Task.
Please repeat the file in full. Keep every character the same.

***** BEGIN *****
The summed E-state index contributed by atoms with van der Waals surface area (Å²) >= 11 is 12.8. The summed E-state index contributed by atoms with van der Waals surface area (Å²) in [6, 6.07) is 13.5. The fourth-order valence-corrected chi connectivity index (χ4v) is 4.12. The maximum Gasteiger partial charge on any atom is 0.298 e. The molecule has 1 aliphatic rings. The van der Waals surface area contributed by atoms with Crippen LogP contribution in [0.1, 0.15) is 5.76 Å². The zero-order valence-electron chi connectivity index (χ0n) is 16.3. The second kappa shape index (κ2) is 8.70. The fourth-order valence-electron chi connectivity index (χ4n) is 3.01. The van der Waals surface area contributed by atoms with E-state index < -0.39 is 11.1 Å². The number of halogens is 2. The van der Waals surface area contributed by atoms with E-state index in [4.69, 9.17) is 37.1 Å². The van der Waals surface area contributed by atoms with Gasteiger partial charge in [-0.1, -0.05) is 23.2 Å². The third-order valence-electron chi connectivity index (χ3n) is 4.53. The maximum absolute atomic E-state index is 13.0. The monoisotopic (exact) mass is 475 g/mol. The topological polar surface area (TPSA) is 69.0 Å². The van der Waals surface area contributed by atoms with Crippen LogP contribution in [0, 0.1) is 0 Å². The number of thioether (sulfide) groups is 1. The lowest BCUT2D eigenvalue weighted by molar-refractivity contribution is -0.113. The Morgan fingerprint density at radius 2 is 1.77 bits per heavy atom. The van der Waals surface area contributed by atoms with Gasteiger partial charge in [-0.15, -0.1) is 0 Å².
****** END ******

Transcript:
The summed E-state index contributed by atoms with van der Waals surface area (Å²) >= 11 is 12.8. The summed E-state index contributed by atoms with van der Waals surface area (Å²) in [6, 6.07) is 13.5. The fourth-order valence-corrected chi connectivity index (χ4v) is 4.12. The maximum Gasteiger partial charge on any atom is 0.298 e. The molecule has 1 aliphatic rings. The van der Waals surface area contributed by atoms with Crippen LogP contribution in [0.1, 0.15) is 5.76 Å². The zero-order valence-electron chi connectivity index (χ0n) is 16.3. The second kappa shape index (κ2) is 8.70. The fourth-order valence-electron chi connectivity index (χ4n) is 3.01. The van der Waals surface area contributed by atoms with E-state index < -0.39 is 11.1 Å². The number of halogens is 2. The van der Waals surface area contributed by atoms with E-state index in [4.69, 9.17) is 37.1 Å². The van der Waals surface area contributed by atoms with Gasteiger partial charge in [-0.1, -0.05) is 23.2 Å². The third-order valence-electron chi connectivity index (χ3n) is 4.53. The maximum absolute atomic E-state index is 13.0. The monoisotopic (exact) mass is 475 g/mol. The topological polar surface area (TPSA) is 69.0 Å². The van der Waals surface area contributed by atoms with Crippen LogP contribution in [0, 0.1) is 0 Å². The number of thioether (sulfide) groups is 1. The lowest BCUT2D eigenvalue weighted by molar-refractivity contribution is -0.113. The Morgan fingerprint density at radius 2 is 1.77 bits per heavy atom. The van der Waals surface area contributed by atoms with Gasteiger partial charge in [-0.15, -0.1) is 0 Å².